If you know anything about Warren Buffett then you know that he loves to invest in Insurance Companies. This gives big tax advantages as well as access to free money known as “Float”. The float invested wisely can bring in big returns. This is the classic example of using other people’s money to make a profit. One other thing that is relevant under OPM is the concept, “Velocity of Money.” Understanding this concept can make you rich. Have you ever wondered how a grocery store can make a profit if their average profit margin is 2%? The answer is inventory turns which are a classic example of “Velocity of Money.”

Timothy Vick breaks down the book into 5 sections. I will cover portions of each section for the sake of time. Developing a mathematical Mind – Before you hit the pause button or jump away from this video let me put a disclaimer on this one. You do not need to be a math geek to do these principles. With the internet, all of this stuff is done for you. What I am going to highlight are the differences small movements make which can determine losses and gains.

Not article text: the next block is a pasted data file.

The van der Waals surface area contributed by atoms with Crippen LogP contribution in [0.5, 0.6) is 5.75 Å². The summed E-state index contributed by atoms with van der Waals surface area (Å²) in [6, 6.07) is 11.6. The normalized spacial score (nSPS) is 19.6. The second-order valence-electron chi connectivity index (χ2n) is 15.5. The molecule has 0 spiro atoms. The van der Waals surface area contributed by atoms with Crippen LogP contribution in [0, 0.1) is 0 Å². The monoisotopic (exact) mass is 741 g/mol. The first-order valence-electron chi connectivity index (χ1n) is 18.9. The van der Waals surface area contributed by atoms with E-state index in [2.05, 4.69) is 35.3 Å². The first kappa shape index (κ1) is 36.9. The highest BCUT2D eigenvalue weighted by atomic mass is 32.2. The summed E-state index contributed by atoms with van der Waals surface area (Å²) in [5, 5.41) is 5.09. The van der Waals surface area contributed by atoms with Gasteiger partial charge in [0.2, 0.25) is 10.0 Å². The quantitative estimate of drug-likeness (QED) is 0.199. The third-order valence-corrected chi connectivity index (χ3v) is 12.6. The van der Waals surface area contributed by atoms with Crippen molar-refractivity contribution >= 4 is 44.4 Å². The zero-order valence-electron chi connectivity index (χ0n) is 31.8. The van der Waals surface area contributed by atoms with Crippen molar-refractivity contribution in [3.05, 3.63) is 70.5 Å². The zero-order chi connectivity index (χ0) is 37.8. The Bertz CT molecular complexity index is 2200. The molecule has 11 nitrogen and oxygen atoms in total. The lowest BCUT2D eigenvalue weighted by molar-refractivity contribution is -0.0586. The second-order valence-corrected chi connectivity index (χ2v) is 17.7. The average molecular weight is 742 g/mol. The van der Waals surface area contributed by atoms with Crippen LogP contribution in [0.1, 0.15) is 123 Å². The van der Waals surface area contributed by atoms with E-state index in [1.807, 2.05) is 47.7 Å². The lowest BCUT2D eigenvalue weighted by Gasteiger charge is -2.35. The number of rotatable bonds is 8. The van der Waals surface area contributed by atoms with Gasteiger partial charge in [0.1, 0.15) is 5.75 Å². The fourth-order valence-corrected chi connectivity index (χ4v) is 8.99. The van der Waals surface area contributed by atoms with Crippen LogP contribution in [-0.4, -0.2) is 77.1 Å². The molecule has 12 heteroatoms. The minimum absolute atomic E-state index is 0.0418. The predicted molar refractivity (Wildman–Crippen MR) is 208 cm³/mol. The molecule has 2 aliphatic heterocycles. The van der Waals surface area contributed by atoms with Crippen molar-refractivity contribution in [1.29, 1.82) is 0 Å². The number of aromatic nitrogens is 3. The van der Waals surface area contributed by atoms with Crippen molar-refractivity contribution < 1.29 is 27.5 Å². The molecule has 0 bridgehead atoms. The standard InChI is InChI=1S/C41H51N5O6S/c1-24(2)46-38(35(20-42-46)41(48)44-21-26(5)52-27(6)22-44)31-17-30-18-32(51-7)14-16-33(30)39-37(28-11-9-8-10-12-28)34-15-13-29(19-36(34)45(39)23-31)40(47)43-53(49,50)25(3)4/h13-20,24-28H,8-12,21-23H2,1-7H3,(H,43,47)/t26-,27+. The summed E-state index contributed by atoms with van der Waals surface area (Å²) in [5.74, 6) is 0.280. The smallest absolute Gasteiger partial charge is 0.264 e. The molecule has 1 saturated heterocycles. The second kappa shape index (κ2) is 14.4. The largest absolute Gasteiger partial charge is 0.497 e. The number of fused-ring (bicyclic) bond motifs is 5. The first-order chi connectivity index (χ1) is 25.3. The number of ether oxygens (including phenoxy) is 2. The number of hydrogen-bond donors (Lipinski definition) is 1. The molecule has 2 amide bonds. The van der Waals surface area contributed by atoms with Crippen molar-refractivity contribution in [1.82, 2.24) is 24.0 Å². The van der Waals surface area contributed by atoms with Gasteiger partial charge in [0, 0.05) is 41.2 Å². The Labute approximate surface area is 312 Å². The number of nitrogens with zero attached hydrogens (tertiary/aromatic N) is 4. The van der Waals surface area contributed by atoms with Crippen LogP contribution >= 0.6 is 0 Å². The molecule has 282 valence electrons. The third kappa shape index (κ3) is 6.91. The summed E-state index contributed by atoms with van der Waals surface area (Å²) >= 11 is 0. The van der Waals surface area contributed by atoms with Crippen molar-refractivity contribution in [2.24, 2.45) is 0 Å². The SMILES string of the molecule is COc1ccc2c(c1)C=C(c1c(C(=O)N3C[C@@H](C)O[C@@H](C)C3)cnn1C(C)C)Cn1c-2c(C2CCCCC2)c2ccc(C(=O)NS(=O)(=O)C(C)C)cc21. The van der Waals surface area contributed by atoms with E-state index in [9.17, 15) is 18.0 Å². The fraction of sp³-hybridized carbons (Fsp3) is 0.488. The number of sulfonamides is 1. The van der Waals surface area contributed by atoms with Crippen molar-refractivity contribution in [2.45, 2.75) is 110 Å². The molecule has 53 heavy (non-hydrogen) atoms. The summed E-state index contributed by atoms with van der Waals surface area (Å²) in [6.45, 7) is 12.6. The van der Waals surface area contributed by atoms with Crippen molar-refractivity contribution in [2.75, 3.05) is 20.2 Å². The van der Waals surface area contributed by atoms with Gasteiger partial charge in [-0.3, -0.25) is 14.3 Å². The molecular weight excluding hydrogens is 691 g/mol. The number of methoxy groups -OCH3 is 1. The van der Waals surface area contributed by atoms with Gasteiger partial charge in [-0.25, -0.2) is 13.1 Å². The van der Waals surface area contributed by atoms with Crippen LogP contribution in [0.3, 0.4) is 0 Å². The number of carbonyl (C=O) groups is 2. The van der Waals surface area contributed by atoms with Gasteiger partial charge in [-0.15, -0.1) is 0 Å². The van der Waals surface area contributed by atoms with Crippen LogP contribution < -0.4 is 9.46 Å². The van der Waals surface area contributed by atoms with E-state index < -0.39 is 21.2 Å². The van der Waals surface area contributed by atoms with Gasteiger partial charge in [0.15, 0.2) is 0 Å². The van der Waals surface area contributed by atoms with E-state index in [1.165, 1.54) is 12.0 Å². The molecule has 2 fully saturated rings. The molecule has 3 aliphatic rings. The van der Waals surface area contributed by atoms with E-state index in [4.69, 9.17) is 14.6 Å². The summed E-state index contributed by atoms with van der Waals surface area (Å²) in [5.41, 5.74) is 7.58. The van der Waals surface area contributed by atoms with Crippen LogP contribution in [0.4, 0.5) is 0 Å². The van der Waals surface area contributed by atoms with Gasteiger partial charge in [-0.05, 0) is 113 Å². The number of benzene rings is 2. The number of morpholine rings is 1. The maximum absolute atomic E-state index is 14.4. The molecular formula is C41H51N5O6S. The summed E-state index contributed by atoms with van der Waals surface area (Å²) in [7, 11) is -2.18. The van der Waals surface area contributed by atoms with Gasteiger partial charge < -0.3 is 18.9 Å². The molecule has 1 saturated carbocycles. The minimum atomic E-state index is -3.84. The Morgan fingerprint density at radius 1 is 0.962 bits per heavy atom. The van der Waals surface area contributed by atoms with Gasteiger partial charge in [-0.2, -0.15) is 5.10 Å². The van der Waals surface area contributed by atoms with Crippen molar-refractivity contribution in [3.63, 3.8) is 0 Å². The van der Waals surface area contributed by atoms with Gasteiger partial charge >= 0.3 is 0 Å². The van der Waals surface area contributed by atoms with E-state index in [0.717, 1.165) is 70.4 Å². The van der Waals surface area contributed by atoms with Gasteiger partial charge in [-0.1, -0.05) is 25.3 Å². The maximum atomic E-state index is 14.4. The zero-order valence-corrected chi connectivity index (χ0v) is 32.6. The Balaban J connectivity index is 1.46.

1. Understanding Opportunity Costs – This concept is important for any part of your life. The concept is simple. If you decide to cook dinner tonight then you cannot simultaneously go out to dinner as well. You have chosen one over the other. If you buy a $50,000 car then you can NOT use that $50,000 to invest. Also, that car does not cost you $50,000 but costs you $1,000,000.

2. Price and Value compound together. Price and value are not the same thing in terms of investing. Some people would say that a $5 per share stock is cheaper than a $50 per share stock. Understanding value will let tell you if that is true or not. The $50 stock may be “cheaper. Buying at the right price and value together magnifies your results through compounding.